Sometimes, a Western Is Just a (Really Good) Western | National Review

Sometimes, a Western Is Just a (Really Good) Western | National Review


Promotional artwork for The Harder They Fall (Netflix)

The Harder They Fall has been praised as an “unconventional” Western by some critics, but what’s brilliant about this film — and it is a terrific film — is something close to the opposite of that: It is an utterly conventional Western, almost to the point of cliché.

Check off the list: the happy family sitting at the dinner table when menace suddenly appears at their door (think Lee Van Cleef in The Good, The Bad, and the Ugly), the conflicted outlaw born of trauma (The Outlaw Josey Wales), the kid who thinks he’s the fastest gun in the West only to find out the hard way he isn’t (a little bit of the Schofield Kid), the beautiful woman in the hospitality trade who turns out to be tough as nails (Marlene Dietrich in Rancho Notorious or Morena Baccarin in Serenity), the frontier town where local interests are threatened by annexation and development (Warlock), the lawman whose sense of justice takes him outside the law (take your pick), etc.

Do the surviving heroes ride off into the sunset after the obligatory Boot Hill scene involving makeshift crosses atop the graves of their fallen comrades? Of course they do.

(The characters share names and bits of biography with historical figures from the West, but the story is fiction.)

The quirky Jonathan Majors (The Last Black Man in San Francisco) puts in as good a performance as any I can think of in a modern Western. And that performance is a departure from Western convention: His Nat Love is a mess of conflicting motives and competing affects (now the cool fatalist, now overwhelmed) that together offer the portrait of a whole and complete person in contrast to the traditional, stereotypically breviloquent Western hero.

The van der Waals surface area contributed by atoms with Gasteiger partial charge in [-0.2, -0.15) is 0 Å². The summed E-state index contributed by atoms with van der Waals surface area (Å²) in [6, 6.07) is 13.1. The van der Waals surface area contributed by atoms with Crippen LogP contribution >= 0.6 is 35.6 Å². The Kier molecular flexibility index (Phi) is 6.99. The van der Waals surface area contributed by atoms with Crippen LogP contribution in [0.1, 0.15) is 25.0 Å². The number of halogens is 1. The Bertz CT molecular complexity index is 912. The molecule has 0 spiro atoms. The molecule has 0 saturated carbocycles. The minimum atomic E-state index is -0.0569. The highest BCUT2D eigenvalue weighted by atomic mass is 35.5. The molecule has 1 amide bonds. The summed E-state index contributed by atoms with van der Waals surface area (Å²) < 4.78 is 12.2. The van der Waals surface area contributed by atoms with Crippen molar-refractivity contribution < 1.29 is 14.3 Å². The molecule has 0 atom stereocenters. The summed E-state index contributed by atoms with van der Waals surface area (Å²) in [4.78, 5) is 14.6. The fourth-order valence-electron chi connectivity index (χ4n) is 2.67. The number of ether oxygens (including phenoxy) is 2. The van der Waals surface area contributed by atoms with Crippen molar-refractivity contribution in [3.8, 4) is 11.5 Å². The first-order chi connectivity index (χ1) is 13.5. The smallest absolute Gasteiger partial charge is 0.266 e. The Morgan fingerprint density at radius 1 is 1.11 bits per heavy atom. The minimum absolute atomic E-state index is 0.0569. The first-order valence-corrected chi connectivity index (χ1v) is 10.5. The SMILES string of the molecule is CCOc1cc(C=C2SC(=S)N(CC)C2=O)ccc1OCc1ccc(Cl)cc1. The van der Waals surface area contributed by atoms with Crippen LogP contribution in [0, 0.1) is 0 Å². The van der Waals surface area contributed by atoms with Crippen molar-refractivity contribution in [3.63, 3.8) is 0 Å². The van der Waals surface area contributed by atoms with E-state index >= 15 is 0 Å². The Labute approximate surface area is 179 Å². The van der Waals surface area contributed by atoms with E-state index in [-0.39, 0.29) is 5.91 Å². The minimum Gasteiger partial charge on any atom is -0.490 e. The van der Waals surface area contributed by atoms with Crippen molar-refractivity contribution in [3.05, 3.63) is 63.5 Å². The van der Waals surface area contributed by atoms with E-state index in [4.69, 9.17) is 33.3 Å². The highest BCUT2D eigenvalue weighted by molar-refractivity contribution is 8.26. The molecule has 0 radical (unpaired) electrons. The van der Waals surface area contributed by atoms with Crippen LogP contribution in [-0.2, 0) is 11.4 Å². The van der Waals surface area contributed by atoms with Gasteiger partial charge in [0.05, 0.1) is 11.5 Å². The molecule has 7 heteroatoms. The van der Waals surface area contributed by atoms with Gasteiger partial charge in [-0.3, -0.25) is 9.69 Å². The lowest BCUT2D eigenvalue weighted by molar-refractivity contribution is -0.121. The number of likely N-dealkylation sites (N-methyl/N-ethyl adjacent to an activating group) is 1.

Elsewhere, the casting also honors a more recent convention — i.e., that the best American stories are enacted by casts dominated by British actors, in this case Idris Elba as the principal bad guy and Delroy Lindo as the marshal. The director is British, too: Jeymes Samuel, who performs music under the stage name The Bullitts, which is a little snappier than his musician brother’s stage name, Seal.

Regina King, who is having one of those great can’t-miss runs (from starring in Watchmen to directing One Night in Miami) is the No. 2 villain. She seems to be enjoying herself — and why wouldn’t she? Ten years ago, she was playing second-tier roles in middling films, and just a few years ago she was still playing a minor recurring role on The Big Bang Theory — and now, she is a 50-year-old woman who really only recently has begun a new career as an action star. She is set up to be the principal bad guy in the sequel.

Jeymes Samuel and Romanian cinematographer Mihai Mălaimare Jr. seem to have discovered a cure for Tarantino-ism. There is extravagant violence, odd camera angles, some knowingly stagey dialogue, and self-conscious nods to Western conventions, etc., but these are never enough to pull viewers out of the story. Quentin Tarantino makes movies about movies, but this is a movie about outlaws. This is Samuel’s first feature film, and maybe it was the caution of the first-time director that has served him well — there is a lot of style and flair, but no so much that he gets in his own way.

The Harder They Fall is currently on Netflix.





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About the Author

Tony Beasley
Tony Beasley writes for the Local News, US and the World Section of ANH.